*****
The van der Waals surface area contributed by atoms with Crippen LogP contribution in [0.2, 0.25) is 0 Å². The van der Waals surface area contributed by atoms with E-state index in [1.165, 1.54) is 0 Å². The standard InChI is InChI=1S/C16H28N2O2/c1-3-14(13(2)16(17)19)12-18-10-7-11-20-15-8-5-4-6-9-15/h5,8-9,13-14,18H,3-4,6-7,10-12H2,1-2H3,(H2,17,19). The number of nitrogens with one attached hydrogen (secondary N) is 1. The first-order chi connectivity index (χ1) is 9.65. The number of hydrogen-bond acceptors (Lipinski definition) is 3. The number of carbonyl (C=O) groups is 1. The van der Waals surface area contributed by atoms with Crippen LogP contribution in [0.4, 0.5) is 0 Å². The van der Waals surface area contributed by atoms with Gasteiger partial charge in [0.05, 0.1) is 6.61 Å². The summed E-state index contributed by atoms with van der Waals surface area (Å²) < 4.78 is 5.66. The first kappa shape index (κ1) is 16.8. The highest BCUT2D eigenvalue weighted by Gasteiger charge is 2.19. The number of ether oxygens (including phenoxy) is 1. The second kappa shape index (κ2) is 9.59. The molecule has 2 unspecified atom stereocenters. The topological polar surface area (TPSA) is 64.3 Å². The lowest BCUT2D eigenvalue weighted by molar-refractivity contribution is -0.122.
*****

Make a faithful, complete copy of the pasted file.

The van der Waals surface area contributed by atoms with Crippen LogP contribution in [0.2, 0.25) is 0 Å². The van der Waals surface area contributed by atoms with E-state index in [1.165, 1.54) is 0 Å². The standard InChI is InChI=1S/C16H28N2O2/c1-3-14(13(2)16(17)19)12-18-10-7-11-20-15-8-5-4-6-9-15/h5,8-9,13-14,18H,3-4,6-7,10-12H2,1-2H3,(H2,17,19). The number of nitrogens with one attached hydrogen (secondary N) is 1. The first-order chi connectivity index (χ1) is 9.65. The number of hydrogen-bond acceptors (Lipinski definition) is 3. The number of carbonyl (C=O) groups is 1. The van der Waals surface area contributed by atoms with Crippen LogP contribution in [0.4, 0.5) is 0 Å². The van der Waals surface area contributed by atoms with Gasteiger partial charge in [0.05, 0.1) is 6.61 Å². The summed E-state index contributed by atoms with van der Waals surface area (Å²) < 4.78 is 5.66. The first kappa shape index (κ1) is 16.8. The highest BCUT2D eigenvalue weighted by Gasteiger charge is 2.19. The number of ether oxygens (including phenoxy) is 1. The second kappa shape index (κ2) is 9.59. The molecule has 2 unspecified atom stereocenters. The topological polar surface area (TPSA) is 64.3 Å². The lowest BCUT2D eigenvalue weighted by molar-refractivity contribution is -0.122.